Wednesday, February 17, 2010

Serving Together: Building the Family Bond

Continuing with our focus on serving this week, let's take time to think about how our family bond can be made stronger as we serve together.

Here are some things to keep in mind during your family service project.

Build Your Relationships: Serving together is an ideal time to get to know each other better. Take note of what different family members do well. Intentionally encourage them and tell them you are proud of how they demonstrated a great attitude or area of strength.

Here are some things to do afterwards to get the most out of your experience.

Talk About It: Take time right after you finish serving to talk about your family volunteer experiences. By reflecting and talking about it, the experience will have a greater impact and allow family members to share what really meant a lot to them, moved or challenged them. This is a great way to get to know each other better.

Discussion Questions: The following questions may be helpful to guide conversations when you finish your time of serving together.

What? What kind of difference did we make together? Allow each member to share any stories about the experience. They can be sad, silly, frustrating, funny, serious or touching stories.

Why? Why was it important to do this project together as a family? How did it fit with the values and beliefs that are important to our family? How did it impact you?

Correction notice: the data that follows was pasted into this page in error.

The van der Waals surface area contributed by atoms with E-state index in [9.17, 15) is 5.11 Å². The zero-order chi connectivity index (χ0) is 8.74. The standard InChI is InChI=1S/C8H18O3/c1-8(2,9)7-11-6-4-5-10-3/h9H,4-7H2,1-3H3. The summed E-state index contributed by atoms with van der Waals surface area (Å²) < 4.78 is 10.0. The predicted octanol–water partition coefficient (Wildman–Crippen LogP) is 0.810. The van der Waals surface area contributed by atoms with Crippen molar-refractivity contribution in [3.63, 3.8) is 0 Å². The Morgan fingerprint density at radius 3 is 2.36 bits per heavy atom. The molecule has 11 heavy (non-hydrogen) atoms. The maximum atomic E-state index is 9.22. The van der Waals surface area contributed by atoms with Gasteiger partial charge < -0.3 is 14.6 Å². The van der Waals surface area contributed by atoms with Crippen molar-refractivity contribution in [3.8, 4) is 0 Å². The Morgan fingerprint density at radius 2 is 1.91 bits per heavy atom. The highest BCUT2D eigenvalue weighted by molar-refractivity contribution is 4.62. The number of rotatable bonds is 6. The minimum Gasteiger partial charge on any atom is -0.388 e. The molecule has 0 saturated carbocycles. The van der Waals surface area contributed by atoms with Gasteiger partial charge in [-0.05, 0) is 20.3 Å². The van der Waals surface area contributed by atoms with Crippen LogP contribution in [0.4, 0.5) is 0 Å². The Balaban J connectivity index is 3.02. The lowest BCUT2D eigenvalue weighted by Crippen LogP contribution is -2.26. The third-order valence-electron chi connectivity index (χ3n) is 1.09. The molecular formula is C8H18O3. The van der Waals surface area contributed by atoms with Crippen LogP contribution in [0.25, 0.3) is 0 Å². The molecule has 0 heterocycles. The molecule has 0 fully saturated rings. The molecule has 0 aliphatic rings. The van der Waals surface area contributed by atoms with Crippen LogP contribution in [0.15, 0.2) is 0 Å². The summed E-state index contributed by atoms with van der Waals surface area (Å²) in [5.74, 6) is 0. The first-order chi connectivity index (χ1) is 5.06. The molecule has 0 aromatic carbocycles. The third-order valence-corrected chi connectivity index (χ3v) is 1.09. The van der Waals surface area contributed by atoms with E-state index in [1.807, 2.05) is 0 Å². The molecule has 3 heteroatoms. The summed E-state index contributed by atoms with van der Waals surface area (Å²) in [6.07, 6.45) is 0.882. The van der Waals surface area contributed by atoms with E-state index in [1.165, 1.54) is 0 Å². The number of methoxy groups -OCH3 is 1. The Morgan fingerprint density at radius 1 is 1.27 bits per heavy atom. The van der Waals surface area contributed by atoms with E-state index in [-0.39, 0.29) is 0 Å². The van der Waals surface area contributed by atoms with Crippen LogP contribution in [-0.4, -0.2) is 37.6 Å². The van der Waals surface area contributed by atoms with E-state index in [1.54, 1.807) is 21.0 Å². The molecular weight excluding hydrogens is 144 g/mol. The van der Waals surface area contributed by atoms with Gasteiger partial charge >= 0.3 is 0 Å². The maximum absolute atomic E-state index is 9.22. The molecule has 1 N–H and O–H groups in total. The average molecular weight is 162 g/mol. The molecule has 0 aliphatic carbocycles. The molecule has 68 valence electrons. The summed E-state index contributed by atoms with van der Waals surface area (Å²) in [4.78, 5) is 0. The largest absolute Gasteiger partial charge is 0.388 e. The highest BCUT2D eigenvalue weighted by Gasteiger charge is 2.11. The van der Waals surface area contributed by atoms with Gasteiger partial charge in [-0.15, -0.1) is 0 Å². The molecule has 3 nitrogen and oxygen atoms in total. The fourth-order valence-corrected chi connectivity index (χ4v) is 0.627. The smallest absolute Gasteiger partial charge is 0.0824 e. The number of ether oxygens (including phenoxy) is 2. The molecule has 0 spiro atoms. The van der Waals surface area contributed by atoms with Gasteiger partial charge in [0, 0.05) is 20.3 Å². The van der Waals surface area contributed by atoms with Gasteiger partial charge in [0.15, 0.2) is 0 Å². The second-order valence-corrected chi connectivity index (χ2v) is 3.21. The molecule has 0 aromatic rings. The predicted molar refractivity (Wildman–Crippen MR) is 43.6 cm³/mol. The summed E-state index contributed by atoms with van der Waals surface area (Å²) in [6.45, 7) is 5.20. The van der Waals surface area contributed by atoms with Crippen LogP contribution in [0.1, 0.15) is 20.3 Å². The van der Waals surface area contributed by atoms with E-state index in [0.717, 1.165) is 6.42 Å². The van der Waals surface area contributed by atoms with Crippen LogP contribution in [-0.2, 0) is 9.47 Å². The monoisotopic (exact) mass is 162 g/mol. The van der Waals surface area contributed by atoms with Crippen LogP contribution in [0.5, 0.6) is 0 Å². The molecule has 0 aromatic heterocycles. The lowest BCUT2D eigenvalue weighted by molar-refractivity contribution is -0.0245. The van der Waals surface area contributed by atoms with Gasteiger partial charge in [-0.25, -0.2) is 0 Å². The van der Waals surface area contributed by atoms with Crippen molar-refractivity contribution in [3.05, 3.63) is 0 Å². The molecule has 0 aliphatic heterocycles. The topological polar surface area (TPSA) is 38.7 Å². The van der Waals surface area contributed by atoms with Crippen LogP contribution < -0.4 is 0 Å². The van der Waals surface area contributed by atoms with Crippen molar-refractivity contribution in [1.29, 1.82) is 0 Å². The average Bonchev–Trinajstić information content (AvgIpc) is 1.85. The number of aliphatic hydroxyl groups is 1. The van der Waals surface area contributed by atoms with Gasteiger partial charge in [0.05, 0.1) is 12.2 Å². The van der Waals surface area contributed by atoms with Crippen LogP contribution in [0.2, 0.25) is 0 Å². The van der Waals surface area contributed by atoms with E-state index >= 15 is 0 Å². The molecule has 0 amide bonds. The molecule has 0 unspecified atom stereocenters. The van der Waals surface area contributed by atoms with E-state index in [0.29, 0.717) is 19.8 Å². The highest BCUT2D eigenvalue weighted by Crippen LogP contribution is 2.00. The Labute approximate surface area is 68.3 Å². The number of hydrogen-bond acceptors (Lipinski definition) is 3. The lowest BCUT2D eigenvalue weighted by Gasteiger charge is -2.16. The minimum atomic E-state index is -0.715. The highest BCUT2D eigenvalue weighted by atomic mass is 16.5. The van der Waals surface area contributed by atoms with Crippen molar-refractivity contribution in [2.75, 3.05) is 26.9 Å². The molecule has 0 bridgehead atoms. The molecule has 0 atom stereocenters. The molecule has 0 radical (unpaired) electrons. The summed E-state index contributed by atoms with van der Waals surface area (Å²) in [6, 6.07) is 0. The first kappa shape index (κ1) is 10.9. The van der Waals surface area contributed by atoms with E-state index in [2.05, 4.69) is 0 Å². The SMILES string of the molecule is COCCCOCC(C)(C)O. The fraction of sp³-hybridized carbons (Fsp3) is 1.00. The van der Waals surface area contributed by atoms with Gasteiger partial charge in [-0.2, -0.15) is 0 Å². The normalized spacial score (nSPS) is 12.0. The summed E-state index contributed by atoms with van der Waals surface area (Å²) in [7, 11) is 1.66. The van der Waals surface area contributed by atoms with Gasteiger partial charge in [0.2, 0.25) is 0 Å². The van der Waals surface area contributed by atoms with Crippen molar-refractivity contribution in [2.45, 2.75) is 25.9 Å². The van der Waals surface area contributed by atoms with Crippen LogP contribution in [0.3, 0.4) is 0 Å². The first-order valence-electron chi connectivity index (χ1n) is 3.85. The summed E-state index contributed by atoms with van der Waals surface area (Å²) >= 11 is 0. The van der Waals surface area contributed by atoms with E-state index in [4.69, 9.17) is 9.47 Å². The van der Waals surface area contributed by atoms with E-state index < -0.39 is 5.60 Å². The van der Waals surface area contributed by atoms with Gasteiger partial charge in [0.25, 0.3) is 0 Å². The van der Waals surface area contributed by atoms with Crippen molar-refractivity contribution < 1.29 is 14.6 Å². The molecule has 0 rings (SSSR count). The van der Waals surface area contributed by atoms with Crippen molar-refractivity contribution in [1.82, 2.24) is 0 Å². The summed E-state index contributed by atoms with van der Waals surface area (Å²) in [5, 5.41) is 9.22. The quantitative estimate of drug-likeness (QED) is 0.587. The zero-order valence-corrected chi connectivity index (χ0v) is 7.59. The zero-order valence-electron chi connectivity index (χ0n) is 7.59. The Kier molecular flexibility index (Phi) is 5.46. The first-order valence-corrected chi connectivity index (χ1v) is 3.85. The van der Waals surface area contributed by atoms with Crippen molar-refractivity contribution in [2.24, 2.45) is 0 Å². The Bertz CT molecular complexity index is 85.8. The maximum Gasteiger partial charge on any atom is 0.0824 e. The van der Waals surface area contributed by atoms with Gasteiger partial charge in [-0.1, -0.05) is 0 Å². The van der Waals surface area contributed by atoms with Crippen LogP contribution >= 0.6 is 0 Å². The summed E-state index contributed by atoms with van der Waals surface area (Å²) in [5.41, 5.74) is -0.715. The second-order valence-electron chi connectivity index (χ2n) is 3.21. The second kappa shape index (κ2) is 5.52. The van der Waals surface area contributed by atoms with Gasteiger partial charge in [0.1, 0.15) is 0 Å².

Now what? Is there anything that we will do differently as a family as a result of our time serving together? How did it impact our entire family? What kinds of activities do we want to do in the future?

Pray for Those Served: Take a few minutes to pray as a family asking God to bless those you served by using your act of service to bring hope, healing and grace into their lives.

Team up with us as we deliver food to 3,000 Lansing families in need on Sunday, February 21st. For details, click here!


  1. Thanks so much for this post on ideas for opening up a conversation with our children about serving.

    Good conversations with our children are typically spontaneous, but that doesn’t mean that they can’t also be purposeful!

  2. A few weeks ago, my girls and I danced the hula at a retirement home. The girls loved serving treats to everyone and it was neat to see them "light up" at the thought of doing something nice for someone else. It sparked conversations about why people are in wheel chairs, have tubes in their mouths, etc. They said, "We have so many grandma's now!" Yes, spontaneous conversations are incredibly meaningful!

  3. Yes, Marilyn. I agree.
    Looking forward to being purposeful in conversation with my kids after the Food Drop on Sunday!